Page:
1. Summary The present economy is not based on one country or even two; it is global and its “profits now” mentality threatens to destroy small scale producers who get in the way. Small farmers and producers have little hope of competing with corporate powerhouses and are left with little resources or prospects for their future. Many third world children have little choice but to work rather than attend school for an education and end up being exploited all in the name of revenue returns. Fair Trade was introduced to balance this inequality and help exploited producers break free of the vicious cycle of poverty. This paper tackles the moral problem of fair trade.
There exists a dilemma here, with respect to the role of corporate actors
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An early commodity targeted in the fair trade movement was coffee, where a consumer in the West could pay over $2 for a cup of coffee, where the farmer might be paid a few pennies for the equivalent number of beans. For some, this was simply a matter of multiple stages in between farm to mug, combined with profit-taking at each stage. For others, it represented a major ethical dilemma according to the principle of distributive justice (Miller 2010). The moral dilemma is that corporate managers should only be concerned with enhancing the profit of their enterprise (Friedman 1970), and that this conflicts with the principle of distributive justice. This paper will take the position that fair trade is an appropriate application of distributive justice, where the reduction of information asymmetry diminishes the bargaining power of end marketers, resulting in more equitable pricing at the raw materials level. From an ethical point of view, this is the right thing to do.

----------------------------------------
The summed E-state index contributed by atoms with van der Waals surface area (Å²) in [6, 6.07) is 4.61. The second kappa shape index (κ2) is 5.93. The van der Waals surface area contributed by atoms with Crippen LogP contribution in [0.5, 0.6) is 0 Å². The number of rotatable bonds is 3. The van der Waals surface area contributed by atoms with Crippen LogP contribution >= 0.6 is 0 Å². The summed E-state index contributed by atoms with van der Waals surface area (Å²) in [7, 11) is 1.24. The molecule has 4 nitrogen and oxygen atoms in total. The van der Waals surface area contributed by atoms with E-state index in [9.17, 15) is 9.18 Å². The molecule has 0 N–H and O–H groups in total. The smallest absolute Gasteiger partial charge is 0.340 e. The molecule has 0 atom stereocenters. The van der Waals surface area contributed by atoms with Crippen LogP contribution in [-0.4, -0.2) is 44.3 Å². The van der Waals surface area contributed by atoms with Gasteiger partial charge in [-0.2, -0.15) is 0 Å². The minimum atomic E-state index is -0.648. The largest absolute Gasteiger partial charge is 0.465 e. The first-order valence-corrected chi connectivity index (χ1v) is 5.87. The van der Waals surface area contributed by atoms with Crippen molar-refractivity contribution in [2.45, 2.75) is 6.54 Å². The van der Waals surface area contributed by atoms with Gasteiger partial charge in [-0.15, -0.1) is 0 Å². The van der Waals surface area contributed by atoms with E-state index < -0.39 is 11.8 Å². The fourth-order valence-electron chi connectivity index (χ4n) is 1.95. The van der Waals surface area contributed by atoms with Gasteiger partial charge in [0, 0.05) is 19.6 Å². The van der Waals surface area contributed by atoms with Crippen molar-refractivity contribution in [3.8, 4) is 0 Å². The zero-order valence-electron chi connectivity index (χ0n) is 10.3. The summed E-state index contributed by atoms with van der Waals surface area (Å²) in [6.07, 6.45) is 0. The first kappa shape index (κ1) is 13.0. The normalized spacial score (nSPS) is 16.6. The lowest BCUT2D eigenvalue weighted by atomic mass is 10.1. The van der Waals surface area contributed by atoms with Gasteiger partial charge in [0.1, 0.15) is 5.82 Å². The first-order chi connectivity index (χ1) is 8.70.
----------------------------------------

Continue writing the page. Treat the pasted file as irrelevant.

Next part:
3. Moral Arguments The first component of the moral argument here is to determine what the role of business in society is. The view that Friedman holds is that business strictly exist to provide a return for shareholders. The form of business is not relevant, for example, nor is the industry in which it operates. A corporation is simply an entity by which capital investment is converted to returns for the investors. While he is right about that,